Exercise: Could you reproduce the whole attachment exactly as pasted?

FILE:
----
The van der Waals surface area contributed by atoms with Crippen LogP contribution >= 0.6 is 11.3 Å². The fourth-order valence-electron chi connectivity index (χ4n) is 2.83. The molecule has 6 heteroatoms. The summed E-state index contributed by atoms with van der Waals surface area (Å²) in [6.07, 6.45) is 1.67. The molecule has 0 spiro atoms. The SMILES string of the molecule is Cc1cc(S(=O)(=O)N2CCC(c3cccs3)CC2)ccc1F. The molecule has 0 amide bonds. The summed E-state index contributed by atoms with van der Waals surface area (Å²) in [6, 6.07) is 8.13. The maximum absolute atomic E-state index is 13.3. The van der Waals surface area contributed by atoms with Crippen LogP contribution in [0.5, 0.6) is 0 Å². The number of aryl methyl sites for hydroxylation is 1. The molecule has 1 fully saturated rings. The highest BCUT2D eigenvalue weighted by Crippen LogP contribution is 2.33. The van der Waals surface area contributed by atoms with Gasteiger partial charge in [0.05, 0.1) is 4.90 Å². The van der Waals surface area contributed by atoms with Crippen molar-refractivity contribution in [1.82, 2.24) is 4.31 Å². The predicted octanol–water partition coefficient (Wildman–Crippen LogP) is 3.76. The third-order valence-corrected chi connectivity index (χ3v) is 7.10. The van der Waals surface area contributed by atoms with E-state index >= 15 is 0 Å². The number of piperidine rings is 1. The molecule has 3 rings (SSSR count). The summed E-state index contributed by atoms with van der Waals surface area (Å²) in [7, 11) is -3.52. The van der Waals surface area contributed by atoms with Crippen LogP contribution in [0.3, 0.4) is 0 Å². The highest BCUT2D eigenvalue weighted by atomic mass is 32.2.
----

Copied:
The van der Waals surface area contributed by atoms with Crippen LogP contribution >= 0.6 is 11.3 Å². The fourth-order valence-electron chi connectivity index (χ4n) is 2.83. The molecule has 6 heteroatoms. The summed E-state index contributed by atoms with van der Waals surface area (Å²) in [6.07, 6.45) is 1.67. The molecule has 0 spiro atoms. The SMILES string of the molecule is Cc1cc(S(=O)(=O)N2CCC(c3cccs3)CC2)ccc1F. The molecule has 0 amide bonds. The summed E-state index contributed by atoms with van der Waals surface area (Å²) in [6, 6.07) is 8.13. The maximum absolute atomic E-state index is 13.3. The van der Waals surface area contributed by atoms with Crippen LogP contribution in [0.5, 0.6) is 0 Å². The number of aryl methyl sites for hydroxylation is 1. The molecule has 1 fully saturated rings. The highest BCUT2D eigenvalue weighted by Crippen LogP contribution is 2.33. The van der Waals surface area contributed by atoms with Gasteiger partial charge in [0.05, 0.1) is 4.90 Å². The van der Waals surface area contributed by atoms with Crippen molar-refractivity contribution in [1.82, 2.24) is 4.31 Å². The predicted octanol–water partition coefficient (Wildman–Crippen LogP) is 3.76. The third-order valence-corrected chi connectivity index (χ3v) is 7.10. The van der Waals surface area contributed by atoms with E-state index >= 15 is 0 Å². The number of piperidine rings is 1. The molecule has 3 rings (SSSR count). The summed E-state index contributed by atoms with van der Waals surface area (Å²) in [7, 11) is -3.52. The van der Waals surface area contributed by atoms with Crippen LogP contribution in [0.3, 0.4) is 0 Å². The highest BCUT2D eigenvalue weighted by atomic mass is 32.2.